Adapter Design Pattern in Rust

1. Definition

The Adapter pattern is a structural design pattern that allows objects with incompatible interfaces to collaborate. It acts as a bridge between two incompatible interfaces by providing a wrapper that allows one object to be used as if it were another.

2. Problem Statement

Consider a scenario where you've developed a logging system that expects logs in JSON format. However, you're using a third-party library that provides logs in XML format. These two interfaces are incompatible, and direct communication isn't possible without modifying the logging system or the third-party library.

3. Solution

The Adapter pattern can be employed to solve this problem. By creating an adapter class that converts XML logs to JSON logs, we can make the two interfaces compatible without changing their existing code.

4. Real-World Use Cases

1. Translating requests from one API to another in microservices.

2. Wrappers used for legacy systems to fit into newer systems.

3. Adapting third-party libraries to fit into existing systems.

5. Implementation Steps

1. Define the interface your system expects (Target Interface).

2. Create an adapter class that implements the target interface.

3. In the adapter class, include a reference to the object you want to adapt.

4. Implement the methods of the target interface in the adapter using the adapted object's methods.

6. Implementation in Rust Programming

// Step 1: Define the target interface
pub trait JsonLogger {
    fn log(&self, data: &str);
// The existing class with an incompatible interface
pub struct XmlLogger;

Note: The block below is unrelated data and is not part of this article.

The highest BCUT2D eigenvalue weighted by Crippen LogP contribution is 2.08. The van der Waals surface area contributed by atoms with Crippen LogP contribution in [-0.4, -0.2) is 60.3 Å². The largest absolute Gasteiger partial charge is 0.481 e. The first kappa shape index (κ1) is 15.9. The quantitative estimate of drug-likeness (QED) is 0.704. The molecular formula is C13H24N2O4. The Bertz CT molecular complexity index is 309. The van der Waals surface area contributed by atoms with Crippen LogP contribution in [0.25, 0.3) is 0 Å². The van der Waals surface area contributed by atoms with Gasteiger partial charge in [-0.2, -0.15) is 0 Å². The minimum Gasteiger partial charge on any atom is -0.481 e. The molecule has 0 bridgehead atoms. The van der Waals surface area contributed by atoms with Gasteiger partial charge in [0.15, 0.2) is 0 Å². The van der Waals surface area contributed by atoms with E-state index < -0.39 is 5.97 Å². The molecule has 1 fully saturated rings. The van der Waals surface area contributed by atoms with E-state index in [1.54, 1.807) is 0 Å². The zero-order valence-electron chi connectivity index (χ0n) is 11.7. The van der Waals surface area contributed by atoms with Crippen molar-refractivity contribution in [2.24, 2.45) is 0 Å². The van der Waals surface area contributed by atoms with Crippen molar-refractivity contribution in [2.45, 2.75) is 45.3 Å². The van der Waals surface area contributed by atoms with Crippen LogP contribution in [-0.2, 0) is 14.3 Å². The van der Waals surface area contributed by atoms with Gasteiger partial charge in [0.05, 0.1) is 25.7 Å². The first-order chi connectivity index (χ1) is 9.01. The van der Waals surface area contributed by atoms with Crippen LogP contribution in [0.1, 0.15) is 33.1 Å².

impl XmlLogger {
    pub fn log_xml(&self, xml_data: &str) {
        println!("Logging XML: {}", xml_data);
// Step 2: Create the adapter class
pub struct LoggerAdapter {
    xml_logger: XmlLogger,
impl LoggerAdapter {
    pub fn new(xml_logger: XmlLogger) -> Self {
        LoggerAdapter { xml_logger }
// Step 3 & 4: Implement the target interface using the adapted object's methods
impl JsonLogger for LoggerAdapter {
    fn log(&self, data: &str) {
        // Here, we're simply passing the JSON data to the XML logger
        // In a real-world scenario, you would convert the JSON data to XML format
// Client code
fn main() {
    let xml_logger = XmlLogger;
    let logger = LoggerAdapter::new(xml_logger);
    logger.log("{\"message\": \"This is a log.\"}");


"Logging XML: {"message": "This is a log."}"


1. JsonLogger is the target interface that our system expects.

2. XmlLogger is the existing class with an incompatible interface.

3. LoggerAdapter is the adapter that makes XmlLogger compatible with JsonLogger.

4. In the client code (main), we use LoggerAdapter to adapt the XmlLogger and log a message. Although our system expects to log in JSON format, the adapted XML logger handles it seamlessly.

7. When to use?

The Adapter pattern is useful when:

1. You want to use an existing class, but its interface doesn't match what you need.

2. You want to create a reusable class that cooperates with unrelated or unforeseen classes, i.e., classes that don't necessarily have compatible interfaces.

3. You need to adapt several different classes to a uniform interface.